Art. Music. Culture.

District is Ireland’s point for alternative culture. For submissions, advertising or if you’re interested in contributing contact editor@districtmagazine.ie.

Welcome to ‘Heaters’, the essential monthly round-up of the best new music.

At the end of each month we curate a collection of must listens to keep you in the loop. Ranging from rappers in the Emerald Isle to boundary pushing, experimental producers and everything in between, we’ve got you sorted.

Music is often provides an escape from the realities of life and with the current situation we have more time than ever to deep dive into new releases.

This edition sees Donald Glover aka Childish Gambino return with his forth studio album, Four Tet bring some cathartic sounds to the table and a rapid-fire new single from Strange Boy.

Knxwledge –  1988

Glen Boothe aka Knxwledge has largely followed the same soul-inspired formula for most of his career. What’s ensured his longevity though is his ability to fend off the predictable whilst maintaining a rapid rate of release.

In his latest record  ‘1988’, the instrumental maestro weaves abrupt transitions between his brand of crunchy, soul-inspired loops. It’s gospel music for people who don’t go to church.

For many rappers and singers, when it comes to expressing emotion their own voice is their medium of choice. However, Knxwledge has perfected the art sampling and he transmits emotive sounds that cut straight to the soul, most poignantly illustrated on ‘dont be afraid’.

Enlisting long-time collaborator and one half of ‘NxWorries’, Anderson Paak. ‘onitkanbe[sonice]’, Knxwledge brings a welcome  alternative voice to complement his dusty vocal chops.

Masego – King’s Rant

Masego and triumphant horns, name a more iconic duo.

The Jamaican born singer is one of the smoothest in the game right now. Earlier this month he brought out ‘King’s Rant’ and his glazed vocals and animated adlibs bring the perfect accompaniment for a chill Saturday night.

Deb Never – Stone Cold Feat. Kenny Beats

Having initially grabbed attention with a feature on Brockhampton’s new album and through her own ‘House on Wheels EP’, Deb Never has now linked up with the industrious Kenny Beats on ‘Stone Cold’.

The video sees her join the amateur wrestling circuit and if you listen carefully you can hear Doja Cat adlibs and a Bearface verse hidden at the end.

Four Tet – Sixteen Oceans

If there’s one record we can recommend to bring a sense of calm to a stressful situation, it’s the latest album from Four Tet.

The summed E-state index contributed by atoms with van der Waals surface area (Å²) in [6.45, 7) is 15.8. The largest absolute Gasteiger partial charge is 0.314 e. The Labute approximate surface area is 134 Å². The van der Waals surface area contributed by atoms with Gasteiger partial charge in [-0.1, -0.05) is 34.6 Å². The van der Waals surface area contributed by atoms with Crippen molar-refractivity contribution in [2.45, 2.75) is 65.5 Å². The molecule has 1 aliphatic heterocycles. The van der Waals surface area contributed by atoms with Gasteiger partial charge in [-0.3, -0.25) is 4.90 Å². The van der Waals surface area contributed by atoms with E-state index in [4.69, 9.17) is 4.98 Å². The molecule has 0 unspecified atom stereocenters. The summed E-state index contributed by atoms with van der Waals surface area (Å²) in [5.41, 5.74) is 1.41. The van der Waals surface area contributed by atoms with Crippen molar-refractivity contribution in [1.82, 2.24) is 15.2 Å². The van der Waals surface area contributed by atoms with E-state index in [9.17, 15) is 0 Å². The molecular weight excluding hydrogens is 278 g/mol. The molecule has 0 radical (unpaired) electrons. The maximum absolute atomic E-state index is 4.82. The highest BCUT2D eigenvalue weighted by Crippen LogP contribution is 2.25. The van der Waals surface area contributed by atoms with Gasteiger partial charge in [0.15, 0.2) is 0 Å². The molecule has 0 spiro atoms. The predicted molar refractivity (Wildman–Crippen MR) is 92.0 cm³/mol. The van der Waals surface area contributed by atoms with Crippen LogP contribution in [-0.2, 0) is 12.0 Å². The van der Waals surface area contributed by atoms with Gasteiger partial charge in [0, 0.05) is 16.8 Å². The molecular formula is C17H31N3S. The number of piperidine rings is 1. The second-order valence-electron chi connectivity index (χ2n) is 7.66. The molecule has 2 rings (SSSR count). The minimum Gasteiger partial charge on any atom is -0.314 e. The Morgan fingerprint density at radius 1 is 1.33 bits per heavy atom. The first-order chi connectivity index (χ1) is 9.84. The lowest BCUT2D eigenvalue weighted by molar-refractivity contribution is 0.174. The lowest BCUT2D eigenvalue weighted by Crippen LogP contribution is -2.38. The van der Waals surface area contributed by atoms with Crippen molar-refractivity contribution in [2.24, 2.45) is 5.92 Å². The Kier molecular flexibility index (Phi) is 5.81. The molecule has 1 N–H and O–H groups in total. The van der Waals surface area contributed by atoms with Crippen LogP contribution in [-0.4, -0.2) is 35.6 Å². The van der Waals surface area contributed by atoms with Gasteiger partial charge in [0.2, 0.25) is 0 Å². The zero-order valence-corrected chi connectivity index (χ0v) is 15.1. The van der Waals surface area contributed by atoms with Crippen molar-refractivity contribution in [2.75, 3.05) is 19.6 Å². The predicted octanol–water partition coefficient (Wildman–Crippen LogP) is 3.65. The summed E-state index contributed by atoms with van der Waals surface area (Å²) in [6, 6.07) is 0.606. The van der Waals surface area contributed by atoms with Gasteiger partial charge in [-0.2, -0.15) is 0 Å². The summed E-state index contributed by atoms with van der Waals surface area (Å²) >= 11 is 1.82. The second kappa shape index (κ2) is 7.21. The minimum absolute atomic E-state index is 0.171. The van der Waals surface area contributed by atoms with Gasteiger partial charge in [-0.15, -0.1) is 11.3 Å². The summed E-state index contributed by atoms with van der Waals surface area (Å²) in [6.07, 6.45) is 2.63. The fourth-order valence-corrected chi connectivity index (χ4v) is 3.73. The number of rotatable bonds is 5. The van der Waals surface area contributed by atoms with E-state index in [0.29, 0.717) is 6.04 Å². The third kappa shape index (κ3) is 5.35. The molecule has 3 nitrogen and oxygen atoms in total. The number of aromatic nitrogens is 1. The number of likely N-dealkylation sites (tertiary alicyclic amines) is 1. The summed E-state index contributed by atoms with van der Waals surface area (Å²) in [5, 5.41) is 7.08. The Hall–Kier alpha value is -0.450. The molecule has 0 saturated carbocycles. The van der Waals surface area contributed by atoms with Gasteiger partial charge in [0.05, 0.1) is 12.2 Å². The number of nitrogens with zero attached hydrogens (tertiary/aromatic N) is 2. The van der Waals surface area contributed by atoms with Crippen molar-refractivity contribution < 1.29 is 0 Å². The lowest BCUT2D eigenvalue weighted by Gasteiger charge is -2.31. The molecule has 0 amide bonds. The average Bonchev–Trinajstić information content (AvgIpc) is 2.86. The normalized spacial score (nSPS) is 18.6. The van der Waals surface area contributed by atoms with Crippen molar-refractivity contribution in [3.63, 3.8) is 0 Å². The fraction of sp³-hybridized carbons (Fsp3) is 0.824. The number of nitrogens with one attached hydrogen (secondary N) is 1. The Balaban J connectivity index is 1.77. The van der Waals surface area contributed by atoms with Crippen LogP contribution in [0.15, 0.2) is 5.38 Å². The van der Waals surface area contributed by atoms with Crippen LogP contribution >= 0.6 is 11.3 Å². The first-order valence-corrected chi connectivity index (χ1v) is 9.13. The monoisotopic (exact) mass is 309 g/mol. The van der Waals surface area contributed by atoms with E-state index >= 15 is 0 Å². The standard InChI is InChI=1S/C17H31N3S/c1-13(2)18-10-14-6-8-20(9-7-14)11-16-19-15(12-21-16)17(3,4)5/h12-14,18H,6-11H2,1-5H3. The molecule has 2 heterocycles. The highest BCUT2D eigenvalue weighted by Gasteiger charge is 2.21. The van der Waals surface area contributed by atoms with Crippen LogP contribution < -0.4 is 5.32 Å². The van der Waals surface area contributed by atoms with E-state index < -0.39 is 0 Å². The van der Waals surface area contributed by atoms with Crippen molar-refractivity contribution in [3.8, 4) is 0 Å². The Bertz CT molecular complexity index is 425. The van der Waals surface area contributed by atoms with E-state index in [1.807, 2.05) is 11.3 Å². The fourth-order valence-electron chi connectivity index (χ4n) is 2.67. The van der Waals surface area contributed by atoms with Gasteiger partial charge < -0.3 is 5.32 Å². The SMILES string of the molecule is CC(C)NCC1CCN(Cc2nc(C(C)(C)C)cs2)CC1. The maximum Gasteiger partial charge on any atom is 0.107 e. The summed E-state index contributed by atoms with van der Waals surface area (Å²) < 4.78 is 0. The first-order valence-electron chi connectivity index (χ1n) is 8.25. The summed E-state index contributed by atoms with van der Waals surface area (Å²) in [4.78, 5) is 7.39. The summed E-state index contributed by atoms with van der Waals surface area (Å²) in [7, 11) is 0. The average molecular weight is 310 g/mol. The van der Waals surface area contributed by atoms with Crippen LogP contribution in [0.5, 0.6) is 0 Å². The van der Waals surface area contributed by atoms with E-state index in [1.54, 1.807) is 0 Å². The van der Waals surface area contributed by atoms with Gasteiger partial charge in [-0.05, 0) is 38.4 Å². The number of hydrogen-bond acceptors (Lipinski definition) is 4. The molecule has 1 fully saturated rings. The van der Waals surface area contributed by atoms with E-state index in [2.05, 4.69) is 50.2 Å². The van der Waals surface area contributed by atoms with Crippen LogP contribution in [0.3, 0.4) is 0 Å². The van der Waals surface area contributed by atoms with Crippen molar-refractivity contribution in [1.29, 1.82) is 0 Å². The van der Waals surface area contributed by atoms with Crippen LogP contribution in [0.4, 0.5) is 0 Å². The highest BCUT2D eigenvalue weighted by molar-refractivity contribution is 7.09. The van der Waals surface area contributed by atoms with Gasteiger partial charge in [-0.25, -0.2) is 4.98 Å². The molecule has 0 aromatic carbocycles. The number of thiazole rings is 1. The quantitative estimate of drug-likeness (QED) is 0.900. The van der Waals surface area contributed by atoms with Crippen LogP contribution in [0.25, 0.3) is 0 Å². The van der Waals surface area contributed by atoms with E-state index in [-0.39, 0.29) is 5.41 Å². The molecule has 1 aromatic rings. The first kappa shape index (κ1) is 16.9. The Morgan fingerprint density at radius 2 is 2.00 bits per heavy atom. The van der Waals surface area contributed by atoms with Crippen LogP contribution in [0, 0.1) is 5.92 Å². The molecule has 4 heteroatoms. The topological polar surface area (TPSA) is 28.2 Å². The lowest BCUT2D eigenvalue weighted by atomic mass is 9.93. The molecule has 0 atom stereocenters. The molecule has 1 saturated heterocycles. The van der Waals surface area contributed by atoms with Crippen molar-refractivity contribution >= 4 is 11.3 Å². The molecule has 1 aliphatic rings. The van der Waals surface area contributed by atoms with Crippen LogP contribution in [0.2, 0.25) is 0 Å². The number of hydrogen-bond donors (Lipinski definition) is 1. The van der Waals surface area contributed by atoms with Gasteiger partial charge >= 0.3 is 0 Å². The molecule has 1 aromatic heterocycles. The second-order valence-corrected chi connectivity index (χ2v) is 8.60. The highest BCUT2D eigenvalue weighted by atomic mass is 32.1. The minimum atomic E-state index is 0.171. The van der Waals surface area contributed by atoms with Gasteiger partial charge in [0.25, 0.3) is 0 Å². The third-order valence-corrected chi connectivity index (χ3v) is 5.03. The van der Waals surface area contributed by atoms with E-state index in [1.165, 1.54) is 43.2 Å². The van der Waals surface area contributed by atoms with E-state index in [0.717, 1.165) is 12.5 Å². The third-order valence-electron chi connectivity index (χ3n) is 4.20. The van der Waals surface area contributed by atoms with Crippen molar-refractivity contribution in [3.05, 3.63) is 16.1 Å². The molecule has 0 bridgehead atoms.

Built on a foundation of gentle chimes and soft, subdued percussion ‘Sixteen Oceans’ is the ideal dreamscape to whisk you away.

Childish Gambino – 3.15.20

Surfacing online this month with no warning, Gambino’s ‘3.15.20’ has blank artwork and time stamps for track names. Donald has dipped his toes into the experimental realms before quickly retreating to the comfort of some more accessible sounds.

Using various voice processing filters and enlisting a number of star studded features it feels as though music is just a side project for the ‘Atlanta’ star.

However, despite dividing opinions his latest album is a distorted marriage of ordinary and abstract that is well worth a listen.

CLBRKS & Morriarchi – Microwave Cooking 2000

When a record is built on real chemistry you hear it. In the collaborative album ‘Microwave cooking 2000′ nothing feels forced.

CLBRKS satirical quips and lethargic flow feel like they emerged through the haze of a Friday night smoke session. And while some rappers sound like they are constantly chasing the beat, every syllable that leaves CLBRKS’ mouth is glued to Morriarchi’s instrumentals. 

The highlight of the project comes in the form of ‘Camel Blue’, with an extraterrestrial microwave-sounding sample bringing the foundations for a weird and wonderful cut.

Nothing is lost in translation with this record. It’s water tight, bold and filled with a no fucks given attitude.

Strange Boy – Way Back

Limerick’s Strange Boy has a thick south west accent, but still maintains an ability to spell out every syllable in a way that only years of practice can achieve.

Produced by Kiyoto, ‘Way Back’ sees the MC reflect on different times over a beat that draws from mediterranean sounding strings.

Championing his newfound confidence, it’s clear that things weren’t always easy. The south west’s answer to Danny Brown has shown once again he can bring an unorthodox flow to any beat.

JPEGMAFIA – Covered In Money

Having teased ‘Covered In Money’ throughout his tour before it was cut short, Baltimore’s rowdiest rapper has quenched fan’s thirst for the elusive track.

No one is making beats like Peggy at the moment and ‘Covered In Money’ sounds like he has a xylophone dripping into his DAW. Bringing a marching band-like flow to  the cut before going ghost-pop towards the end, JPEGMAFIA is keeping his end of the bargain and dropping tracks left right and centre in 2020.

Channel Tres – Weedman

Detailing his relationship with the devil’s lettuce, Channel Tres is back with another dark toe-tapper.

The west coast producer is yet to miss, having added his trademark touch to a remix of Tyler, The Creator’s ‘Earthquake’ and releasing his floor shaking EP ‘Black Moses’ last year.

Enlisting sirens and thick percussion, the instrumental reflects the sense of urgency to link up with the local ‘Weedman’.

Heaters is brought to you by our amigos at Red Bull, helping you find out about the best new releases around the globe. You can check out more of what’s going on in the world of Red Bull Music here: https://www.redbull.com/ie-en/tag

Words: Dylan Murphy 
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